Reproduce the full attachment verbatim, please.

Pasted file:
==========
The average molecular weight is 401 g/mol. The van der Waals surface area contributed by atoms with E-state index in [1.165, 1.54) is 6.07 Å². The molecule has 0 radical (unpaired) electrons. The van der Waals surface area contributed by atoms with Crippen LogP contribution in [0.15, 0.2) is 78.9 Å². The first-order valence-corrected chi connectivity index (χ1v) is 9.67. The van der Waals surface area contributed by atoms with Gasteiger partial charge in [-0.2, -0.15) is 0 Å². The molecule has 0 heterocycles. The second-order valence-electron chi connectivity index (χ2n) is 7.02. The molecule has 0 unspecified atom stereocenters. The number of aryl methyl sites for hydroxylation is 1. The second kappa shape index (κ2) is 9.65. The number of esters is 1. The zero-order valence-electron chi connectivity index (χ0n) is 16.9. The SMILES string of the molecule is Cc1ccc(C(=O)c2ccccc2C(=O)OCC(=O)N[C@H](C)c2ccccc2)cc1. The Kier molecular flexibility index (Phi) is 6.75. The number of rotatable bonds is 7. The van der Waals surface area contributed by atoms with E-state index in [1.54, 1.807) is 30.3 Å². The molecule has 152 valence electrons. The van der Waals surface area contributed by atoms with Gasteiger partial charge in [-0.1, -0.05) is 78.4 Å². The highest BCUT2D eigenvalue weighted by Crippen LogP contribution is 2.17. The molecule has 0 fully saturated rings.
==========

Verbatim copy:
The average molecular weight is 401 g/mol. The van der Waals surface area contributed by atoms with E-state index in [1.165, 1.54) is 6.07 Å². The molecule has 0 radical (unpaired) electrons. The van der Waals surface area contributed by atoms with Crippen LogP contribution in [0.15, 0.2) is 78.9 Å². The first-order valence-corrected chi connectivity index (χ1v) is 9.67. The van der Waals surface area contributed by atoms with Gasteiger partial charge in [-0.2, -0.15) is 0 Å². The molecule has 0 heterocycles. The second-order valence-electron chi connectivity index (χ2n) is 7.02. The molecule has 0 unspecified atom stereocenters. The number of aryl methyl sites for hydroxylation is 1. The second kappa shape index (κ2) is 9.65. The number of esters is 1. The zero-order valence-electron chi connectivity index (χ0n) is 16.9. The SMILES string of the molecule is Cc1ccc(C(=O)c2ccccc2C(=O)OCC(=O)N[C@H](C)c2ccccc2)cc1. The Kier molecular flexibility index (Phi) is 6.75. The number of rotatable bonds is 7. The van der Waals surface area contributed by atoms with E-state index in [1.54, 1.807) is 30.3 Å². The molecule has 152 valence electrons. The van der Waals surface area contributed by atoms with Gasteiger partial charge in [-0.1, -0.05) is 78.4 Å². The highest BCUT2D eigenvalue weighted by Crippen LogP contribution is 2.17. The molecule has 0 fully saturated rings.